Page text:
I have migraines and so take ibuprofen basically every day. I've read that you should avoid taking blood thinners 2 weeks before getting an injection, but I'm wondering how bad it'd be if I didn't wait. I'm considering the laugh lines and possibly later on the tear troughs (restylane or juvederm). Can someone please tell me what would happen if I continued using them? Thanks.
Chronic NSAID User Considering Fillers
Doctor Answers (6)
Most patients are on NSAIDs and do just fine with fillers.
You may bruise alittle more while on your NSAIDs but it is no problem usually. Take arnica and ice the areas really well and you will be fine. Sincerely,
NSAID use does not increase the risk of bruising in most people.
The "tear trough" of your lower eyelid is the most common location to get a significant bruise following an Injectable Filler treatment. In my hands, this may occur in up to 10% of lower eyelid treatments. This is likely due to inadvertent trauma to a small vein.
I do not routinely discontinue blood thinners in any of my patients that require them for cardiovascular health. I have treated patients on aspirin, Plavix, and Coumadin without significant incident.
There is a correlation between NSAID use and blood thinning, but I think this is not common and is considered an "idiosynchratic reaction". My understanding is that NSAIDs thin the blood in very few individuals. I discontinue their use before major surgery, but not before an Injectable Filler treatment.
I hope this is helpful for you.
Naso-Labial folds Should be OK but worry about Tear Troughs
You would probably experience some increased bleeding, but I would not discourage you from having the injections if you really are keen on getting them. You may experience a bit more bruising, and your appearance might be impaired for 5-10 days longer, but as long as you schedule your injections with this in mind you should do fine.
I would be very hesistant to inject in the tear troughs, however, as this is a more vascular area than the naso-labial folds. Bruising can persist for a much longer time.
Be sure you go to an experienced injector and make them aware of the medication you are taking. Technique is important in minimizing bruising. The antegrade technique in which the filler is injected in front of the needle will minimize bruising. Slow and meticulous goes a long way.
It is also my feeling that Restylane leads to less brusing than Juvederm, but that is anecdotal and not scientific. I could not find a well done study comparing the two.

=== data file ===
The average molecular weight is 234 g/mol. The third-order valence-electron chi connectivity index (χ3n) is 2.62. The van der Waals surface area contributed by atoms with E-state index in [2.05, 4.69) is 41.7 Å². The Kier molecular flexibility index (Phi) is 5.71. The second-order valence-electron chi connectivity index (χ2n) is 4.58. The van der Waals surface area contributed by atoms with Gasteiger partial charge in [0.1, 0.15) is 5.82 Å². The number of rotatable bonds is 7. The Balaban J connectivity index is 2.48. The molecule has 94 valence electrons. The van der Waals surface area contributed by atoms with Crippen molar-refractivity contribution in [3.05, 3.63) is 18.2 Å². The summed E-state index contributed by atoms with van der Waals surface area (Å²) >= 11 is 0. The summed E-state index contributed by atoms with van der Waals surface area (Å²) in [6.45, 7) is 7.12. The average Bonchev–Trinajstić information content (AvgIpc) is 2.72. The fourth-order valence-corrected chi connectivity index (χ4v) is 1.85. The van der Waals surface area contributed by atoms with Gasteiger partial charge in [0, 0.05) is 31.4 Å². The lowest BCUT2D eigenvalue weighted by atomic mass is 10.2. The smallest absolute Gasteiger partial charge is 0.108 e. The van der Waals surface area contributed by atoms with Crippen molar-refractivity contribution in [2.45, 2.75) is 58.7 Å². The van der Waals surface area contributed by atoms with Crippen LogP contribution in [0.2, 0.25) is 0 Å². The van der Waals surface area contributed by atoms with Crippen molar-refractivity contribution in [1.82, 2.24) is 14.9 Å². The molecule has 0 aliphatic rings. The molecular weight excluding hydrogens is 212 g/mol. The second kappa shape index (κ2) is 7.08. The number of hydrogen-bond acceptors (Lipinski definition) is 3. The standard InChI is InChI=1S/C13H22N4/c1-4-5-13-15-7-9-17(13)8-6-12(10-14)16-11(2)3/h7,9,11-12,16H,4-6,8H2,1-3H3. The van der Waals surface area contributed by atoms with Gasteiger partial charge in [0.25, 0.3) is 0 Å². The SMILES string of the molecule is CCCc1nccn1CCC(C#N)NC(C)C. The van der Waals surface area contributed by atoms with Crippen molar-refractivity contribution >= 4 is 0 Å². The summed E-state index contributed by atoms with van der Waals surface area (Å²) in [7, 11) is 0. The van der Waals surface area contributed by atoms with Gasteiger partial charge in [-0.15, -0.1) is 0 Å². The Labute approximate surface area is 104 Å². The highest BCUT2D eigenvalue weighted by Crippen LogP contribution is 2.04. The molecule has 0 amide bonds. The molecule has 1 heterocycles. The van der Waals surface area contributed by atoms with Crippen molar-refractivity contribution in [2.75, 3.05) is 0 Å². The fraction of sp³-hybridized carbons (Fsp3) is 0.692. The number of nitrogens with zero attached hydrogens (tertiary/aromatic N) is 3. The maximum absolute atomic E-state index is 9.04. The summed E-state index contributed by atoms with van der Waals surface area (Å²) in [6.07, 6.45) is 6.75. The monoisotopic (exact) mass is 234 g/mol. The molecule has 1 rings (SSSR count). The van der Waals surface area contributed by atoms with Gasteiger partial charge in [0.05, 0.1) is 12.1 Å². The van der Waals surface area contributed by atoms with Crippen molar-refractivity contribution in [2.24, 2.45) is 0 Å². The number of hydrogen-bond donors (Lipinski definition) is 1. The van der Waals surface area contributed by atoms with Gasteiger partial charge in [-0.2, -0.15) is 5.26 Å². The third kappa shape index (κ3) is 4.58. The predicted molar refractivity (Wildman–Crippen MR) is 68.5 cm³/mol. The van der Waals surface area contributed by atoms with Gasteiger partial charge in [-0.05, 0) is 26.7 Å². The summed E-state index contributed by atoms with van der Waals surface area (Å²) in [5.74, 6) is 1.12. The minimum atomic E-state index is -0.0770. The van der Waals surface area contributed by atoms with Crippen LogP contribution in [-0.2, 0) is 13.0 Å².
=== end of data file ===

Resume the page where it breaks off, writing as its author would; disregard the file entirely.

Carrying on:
You might take bromelain pills before the injections. This is an enzyme derived from the stem of the pineapple and it seems to help with bruising. Similarly, arnica montana, may help afterwards. Some physicians like to use an IPL or a LED device such as GentleWaves to improve post-injection bruising. Auriderm is a cream that can also be used.
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Potential for more bruising with fillers while on NSAIDS
If you continued using them you could have mor prominent bruising from the procedure. This could last up to 10 days or more.
NSAIDS and fillers
Nsaid's will cause more bruising. You may want to stay away from them for at least a week to ten days. If you can not, then expect that you may have more bruising than the norm.
Chronic Motrin user considering Wrinkle Fillers
Regarding: "Chronic NSAID User Considering Fillers
I have migraines and so take ibuprofen basically every day. I've read that you should avoid taking blood thinners 2 weeks before getting an injection, but I'm wondering how bad it'd be if I didn't wait. I'm considering the laugh lines and possibly later on the tear troughs (restylane or juvederm). Can someone please tell me what would happen if I continued using them? Thanks"
Instead of bleeding and clotting normally when small blood vessels are injured by the needle, you will bleed much longer, potentially resulting in severe bruising of the areas into which the filler is injected. Such bruising will take 7-10 days to begin clearing thereby changing a lunch time procedure into something which requires a much longer recovery.
These answers are for educational purposes and should not be relied upon as a substitute for medical advice you may receive from your physician. If you have a medical emergency, please call 911. These answers do not constitute or initiate a patient/doctor relationship.